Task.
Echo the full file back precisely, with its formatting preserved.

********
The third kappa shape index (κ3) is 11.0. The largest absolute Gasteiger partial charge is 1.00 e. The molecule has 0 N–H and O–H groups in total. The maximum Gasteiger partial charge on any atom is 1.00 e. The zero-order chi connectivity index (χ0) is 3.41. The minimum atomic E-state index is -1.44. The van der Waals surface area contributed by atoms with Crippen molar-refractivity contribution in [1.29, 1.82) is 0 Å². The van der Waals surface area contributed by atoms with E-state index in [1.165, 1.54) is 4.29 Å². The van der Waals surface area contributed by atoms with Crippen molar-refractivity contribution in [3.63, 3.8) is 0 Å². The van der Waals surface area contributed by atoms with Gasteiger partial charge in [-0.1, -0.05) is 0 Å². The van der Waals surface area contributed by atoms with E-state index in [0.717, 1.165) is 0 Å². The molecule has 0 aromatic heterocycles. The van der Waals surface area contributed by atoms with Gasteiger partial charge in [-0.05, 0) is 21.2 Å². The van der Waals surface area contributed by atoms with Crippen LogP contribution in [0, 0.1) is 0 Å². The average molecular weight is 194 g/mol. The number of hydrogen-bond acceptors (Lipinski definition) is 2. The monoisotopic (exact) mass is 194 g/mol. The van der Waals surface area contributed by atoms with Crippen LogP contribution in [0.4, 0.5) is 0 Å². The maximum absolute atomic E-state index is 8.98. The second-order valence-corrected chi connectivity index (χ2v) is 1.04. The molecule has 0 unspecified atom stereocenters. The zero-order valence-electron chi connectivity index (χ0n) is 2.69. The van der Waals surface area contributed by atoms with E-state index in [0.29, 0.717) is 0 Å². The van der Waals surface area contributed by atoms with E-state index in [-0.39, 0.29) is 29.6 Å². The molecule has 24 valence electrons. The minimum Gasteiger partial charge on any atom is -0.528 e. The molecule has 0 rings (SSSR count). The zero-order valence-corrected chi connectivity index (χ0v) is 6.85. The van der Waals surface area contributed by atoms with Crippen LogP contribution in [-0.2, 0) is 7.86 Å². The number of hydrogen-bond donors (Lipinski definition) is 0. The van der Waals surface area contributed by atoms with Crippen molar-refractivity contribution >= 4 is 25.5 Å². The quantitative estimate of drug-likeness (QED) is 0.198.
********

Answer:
The third kappa shape index (κ3) is 11.0. The largest absolute Gasteiger partial charge is 1.00 e. The molecule has 0 N–H and O–H groups in total. The maximum Gasteiger partial charge on any atom is 1.00 e. The zero-order chi connectivity index (χ0) is 3.41. The minimum atomic E-state index is -1.44. The van der Waals surface area contributed by atoms with Crippen molar-refractivity contribution in [1.29, 1.82) is 0 Å². The van der Waals surface area contributed by atoms with E-state index in [1.165, 1.54) is 4.29 Å². The van der Waals surface area contributed by atoms with Crippen molar-refractivity contribution in [3.63, 3.8) is 0 Å². The van der Waals surface area contributed by atoms with Gasteiger partial charge in [-0.1, -0.05) is 0 Å². The van der Waals surface area contributed by atoms with E-state index in [0.717, 1.165) is 0 Å². The molecule has 0 aromatic heterocycles. The van der Waals surface area contributed by atoms with Gasteiger partial charge in [-0.05, 0) is 21.2 Å². The van der Waals surface area contributed by atoms with Crippen LogP contribution in [0, 0.1) is 0 Å². The average molecular weight is 194 g/mol. The number of hydrogen-bond acceptors (Lipinski definition) is 2. The monoisotopic (exact) mass is 194 g/mol. The van der Waals surface area contributed by atoms with Crippen LogP contribution in [0.4, 0.5) is 0 Å². The maximum absolute atomic E-state index is 8.98. The second-order valence-corrected chi connectivity index (χ2v) is 1.04. The molecule has 0 unspecified atom stereocenters. The zero-order valence-electron chi connectivity index (χ0n) is 2.69. The van der Waals surface area contributed by atoms with E-state index in [0.29, 0.717) is 0 Å². The van der Waals surface area contributed by atoms with E-state index in [-0.39, 0.29) is 29.6 Å². The molecule has 24 valence electrons. The minimum Gasteiger partial charge on any atom is -0.528 e. The molecule has 0 rings (SSSR count). The zero-order valence-corrected chi connectivity index (χ0v) is 6.85. The van der Waals surface area contributed by atoms with Crippen LogP contribution in [-0.2, 0) is 7.86 Å². The number of hydrogen-bond donors (Lipinski definition) is 0. The van der Waals surface area contributed by atoms with Crippen molar-refractivity contribution >= 4 is 25.5 Å². The quantitative estimate of drug-likeness (QED) is 0.198.